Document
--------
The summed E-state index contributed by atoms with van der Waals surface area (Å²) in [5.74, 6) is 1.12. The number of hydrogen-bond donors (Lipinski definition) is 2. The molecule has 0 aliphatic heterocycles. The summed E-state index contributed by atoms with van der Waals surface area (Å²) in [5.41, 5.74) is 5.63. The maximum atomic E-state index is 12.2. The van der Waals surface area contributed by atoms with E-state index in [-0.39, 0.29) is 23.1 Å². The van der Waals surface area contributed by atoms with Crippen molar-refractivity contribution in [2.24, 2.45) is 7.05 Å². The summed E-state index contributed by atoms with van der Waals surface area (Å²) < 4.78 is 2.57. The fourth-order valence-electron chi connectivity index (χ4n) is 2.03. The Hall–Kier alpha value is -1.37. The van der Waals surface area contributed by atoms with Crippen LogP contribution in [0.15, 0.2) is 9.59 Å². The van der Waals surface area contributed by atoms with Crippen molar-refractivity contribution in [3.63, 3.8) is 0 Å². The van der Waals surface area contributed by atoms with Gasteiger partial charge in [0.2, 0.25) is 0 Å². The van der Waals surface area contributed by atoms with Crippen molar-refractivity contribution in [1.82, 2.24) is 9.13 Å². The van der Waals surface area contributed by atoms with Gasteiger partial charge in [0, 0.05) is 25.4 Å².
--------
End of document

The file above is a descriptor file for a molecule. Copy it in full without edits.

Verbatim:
The summed E-state index contributed by atoms with van der Waals surface area (Å²) in [5.74, 6) is 1.12. The number of hydrogen-bond donors (Lipinski definition) is 2. The molecule has 0 aliphatic heterocycles. The summed E-state index contributed by atoms with van der Waals surface area (Å²) in [5.41, 5.74) is 5.63. The maximum atomic E-state index is 12.2. The van der Waals surface area contributed by atoms with E-state index in [-0.39, 0.29) is 23.1 Å². The van der Waals surface area contributed by atoms with Crippen molar-refractivity contribution in [2.24, 2.45) is 7.05 Å². The summed E-state index contributed by atoms with van der Waals surface area (Å²) < 4.78 is 2.57. The fourth-order valence-electron chi connectivity index (χ4n) is 2.03. The Hall–Kier alpha value is -1.37. The van der Waals surface area contributed by atoms with Crippen LogP contribution in [0.15, 0.2) is 9.59 Å². The van der Waals surface area contributed by atoms with Crippen molar-refractivity contribution in [3.63, 3.8) is 0 Å². The van der Waals surface area contributed by atoms with Gasteiger partial charge in [0.2, 0.25) is 0 Å². The van der Waals surface area contributed by atoms with Crippen molar-refractivity contribution in [1.82, 2.24) is 9.13 Å². The van der Waals surface area contributed by atoms with Gasteiger partial charge in [0, 0.05) is 25.4 Å².